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By Nora Devine

Find Out What it Means To Me

The solution to groping on trains isn’t segregation; It’s respect

Nora Devine, a freelance writer, is an intern at Metropolis

I want the last word on this one. Recently I read in Metropolis’s Small Print section that a Tokyo city survey found that 64 percent of women had at some time in their lives been groped while riding the train. The survey also found that many of these women, who when groped did not protest to avoid making a scene, called for separate cars for men and women.

On some trains, this procedure is already in effect. Hankyu line express trains running between Osaka and Kyoto have one car designated as women-only, with pink and white signs proclaiming so next to every door. A station agent does a walk-through and shoos out any misguided men. Women in this car ride worry-free of molesters. However, this should definitely not be considered a solution, and I want to set these women straight.

Segregation of the sexes will not change the type of thinking that leads men to molest women on trains, or the mindset that prevents most women from stopping or reporting these incidents. Segregation of the sexes only avoids the problem, which stems from a lack of respect for women and a culture that tends to avoid shame and embarrassment at all costs. While this culture of shame-avoidance is not something that will likely change, basic respect for women should be a top priority, and crimes like this should carry heavy consequences.

Molesters depend on a few things—that they will most likely not be reported or confronted, and that on a crowded rush hour train, their victim will probably not be able to tell whose hand is whose anyway. Such advantages must be taken away from these criminals. If molesters can count on the shame factor, women should be able to count on it too. Serious punishment and public shaming is what these dirty men deserve: Hard time in jail, steep fines, pictures posted in public places and names broadcast over the train system. Shame on them!

Ricardo Gimenes

Women should also be encouraged to report the crimes. Proper reporting of molesters would help authorities understand where and when groping occurs, and this could lead to effective preventative actions. A simple ad campaign or an announcement on the train once in a while to tell women where to report molesters to would be a good start. If groping is as common as this survey suggests, it’s a bigger problem than the now seldom cellphone ring. An anti-groping announcement should replace the ever-present “dengen wo kittekudasai.” Women should also be able to make reports by keitai mail (if reception is available), so at the next station agents or police could make a sweep of the car. Even if there’s no way to tell who the groper was, at least he’ll get a good scare.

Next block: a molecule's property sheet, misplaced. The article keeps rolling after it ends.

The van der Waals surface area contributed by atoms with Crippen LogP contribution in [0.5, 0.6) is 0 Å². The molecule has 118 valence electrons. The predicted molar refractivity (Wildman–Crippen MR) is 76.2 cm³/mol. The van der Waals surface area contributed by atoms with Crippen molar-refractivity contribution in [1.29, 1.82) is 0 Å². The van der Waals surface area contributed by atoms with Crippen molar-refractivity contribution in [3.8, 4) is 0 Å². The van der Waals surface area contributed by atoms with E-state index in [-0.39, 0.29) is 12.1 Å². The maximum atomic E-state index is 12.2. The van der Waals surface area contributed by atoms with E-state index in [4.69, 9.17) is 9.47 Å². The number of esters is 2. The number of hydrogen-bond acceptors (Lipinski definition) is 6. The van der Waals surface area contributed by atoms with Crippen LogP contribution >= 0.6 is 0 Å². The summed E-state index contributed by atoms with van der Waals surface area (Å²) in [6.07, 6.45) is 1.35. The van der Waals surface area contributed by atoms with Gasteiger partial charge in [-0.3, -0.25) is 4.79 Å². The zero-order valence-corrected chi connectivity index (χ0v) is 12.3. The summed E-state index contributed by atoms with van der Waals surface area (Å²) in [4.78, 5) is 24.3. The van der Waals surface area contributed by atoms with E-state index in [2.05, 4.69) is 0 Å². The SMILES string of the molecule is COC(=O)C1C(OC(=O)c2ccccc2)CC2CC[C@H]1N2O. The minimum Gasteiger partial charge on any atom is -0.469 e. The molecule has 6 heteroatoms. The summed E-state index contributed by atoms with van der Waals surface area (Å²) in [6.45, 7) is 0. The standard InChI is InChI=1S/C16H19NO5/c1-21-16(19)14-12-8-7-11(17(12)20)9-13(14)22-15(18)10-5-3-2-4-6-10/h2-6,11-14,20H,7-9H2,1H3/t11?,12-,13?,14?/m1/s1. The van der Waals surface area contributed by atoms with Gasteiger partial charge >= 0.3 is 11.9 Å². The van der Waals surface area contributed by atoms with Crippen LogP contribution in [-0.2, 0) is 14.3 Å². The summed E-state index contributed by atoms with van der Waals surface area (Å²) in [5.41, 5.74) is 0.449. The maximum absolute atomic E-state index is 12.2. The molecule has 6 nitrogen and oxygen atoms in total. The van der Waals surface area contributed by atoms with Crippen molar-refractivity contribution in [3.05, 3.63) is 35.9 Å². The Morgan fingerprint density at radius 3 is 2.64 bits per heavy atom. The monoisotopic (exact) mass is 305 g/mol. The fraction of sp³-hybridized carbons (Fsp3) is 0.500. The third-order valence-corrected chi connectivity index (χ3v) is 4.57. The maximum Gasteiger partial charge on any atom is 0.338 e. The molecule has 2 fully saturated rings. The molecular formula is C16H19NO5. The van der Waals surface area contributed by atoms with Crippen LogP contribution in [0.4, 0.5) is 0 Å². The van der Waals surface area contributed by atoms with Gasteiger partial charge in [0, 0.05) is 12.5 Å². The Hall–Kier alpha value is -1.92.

The police and the train companies need to do more to catch and prevent molesters. Instead of spending time and money on separate cars for the sexes, station employees should stop shoving people into crowded cars, crime prevention cameras should be installed, and a procedure for reporting molesters should be posted in every car along with a list of consequences for perpetrators. Some trains do have posters that say “Molesting is a crime,” but hey! Tell me something I don’t know! Sketches of known molesters should be posted in highly visible spaces with information on where and when the crime took place.

Lastly, groping should not just be a woman’s problem. Men and women both should be encouraged to help stop and prevent it. Turning a blind eye to this crime only condones the disgusting act. It should be considered a greater shame to let this type of behavior continue than to draw attention to oneself, embarrassing as that may be, and to stop it.
Maybe some of these ideas have already been tried or are simply too idealistic and not suited for Japanese society. The separate women-only car might be the right answer when you take into consideration the overwhelming lack of space in the Kanto area-but respect is the bigger issue. Women should demand it.

Forget sex segregation. It only allows gropers to continue their perverted acts in other venues, and it does nothing to punish or discourage them. Every effort should be made to prevent and persecute this prevalent dirty crime in a way that will foster respect for women. Japan still has a long way to go in terms of equality of the sexes, but women should not be taking a seat on this one. Everyone deserves respect. Get with it, ladies. M

Would you like to comment on this article? Send a letter to the editor at letters@metropolis.co.jp.